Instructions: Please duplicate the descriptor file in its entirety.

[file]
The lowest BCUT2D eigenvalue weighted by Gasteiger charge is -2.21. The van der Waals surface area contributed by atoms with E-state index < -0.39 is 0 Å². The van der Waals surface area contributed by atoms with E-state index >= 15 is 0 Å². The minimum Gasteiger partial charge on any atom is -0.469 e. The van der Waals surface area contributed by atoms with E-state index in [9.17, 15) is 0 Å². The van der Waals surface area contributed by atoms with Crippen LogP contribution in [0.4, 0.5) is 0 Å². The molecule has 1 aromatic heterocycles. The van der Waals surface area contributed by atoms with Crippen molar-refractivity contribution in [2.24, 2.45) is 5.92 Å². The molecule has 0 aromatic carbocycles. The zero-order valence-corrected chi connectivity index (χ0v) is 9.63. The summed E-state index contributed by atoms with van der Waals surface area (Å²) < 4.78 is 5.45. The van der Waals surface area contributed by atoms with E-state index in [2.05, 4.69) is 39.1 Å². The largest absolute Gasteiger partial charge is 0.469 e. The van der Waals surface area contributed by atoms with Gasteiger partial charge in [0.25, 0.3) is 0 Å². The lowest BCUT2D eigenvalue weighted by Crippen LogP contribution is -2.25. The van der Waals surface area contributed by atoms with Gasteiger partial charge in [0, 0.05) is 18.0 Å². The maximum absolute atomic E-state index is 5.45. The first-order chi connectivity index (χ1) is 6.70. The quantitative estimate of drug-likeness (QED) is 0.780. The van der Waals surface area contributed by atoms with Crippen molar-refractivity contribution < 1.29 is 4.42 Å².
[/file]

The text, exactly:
The lowest BCUT2D eigenvalue weighted by Gasteiger charge is -2.21. The van der Waals surface area contributed by atoms with E-state index < -0.39 is 0 Å². The van der Waals surface area contributed by atoms with E-state index >= 15 is 0 Å². The minimum Gasteiger partial charge on any atom is -0.469 e. The van der Waals surface area contributed by atoms with E-state index in [9.17, 15) is 0 Å². The van der Waals surface area contributed by atoms with Crippen LogP contribution in [0.4, 0.5) is 0 Å². The molecule has 1 aromatic heterocycles. The van der Waals surface area contributed by atoms with Crippen molar-refractivity contribution in [2.24, 2.45) is 5.92 Å². The molecule has 0 aromatic carbocycles. The zero-order valence-corrected chi connectivity index (χ0v) is 9.63. The summed E-state index contributed by atoms with van der Waals surface area (Å²) < 4.78 is 5.45. The van der Waals surface area contributed by atoms with E-state index in [2.05, 4.69) is 39.1 Å². The largest absolute Gasteiger partial charge is 0.469 e. The van der Waals surface area contributed by atoms with Gasteiger partial charge in [0.25, 0.3) is 0 Å². The lowest BCUT2D eigenvalue weighted by Crippen LogP contribution is -2.25. The van der Waals surface area contributed by atoms with Gasteiger partial charge in [0, 0.05) is 18.0 Å². The maximum absolute atomic E-state index is 5.45. The first-order chi connectivity index (χ1) is 6.70. The quantitative estimate of drug-likeness (QED) is 0.780. The van der Waals surface area contributed by atoms with Crippen molar-refractivity contribution < 1.29 is 4.42 Å².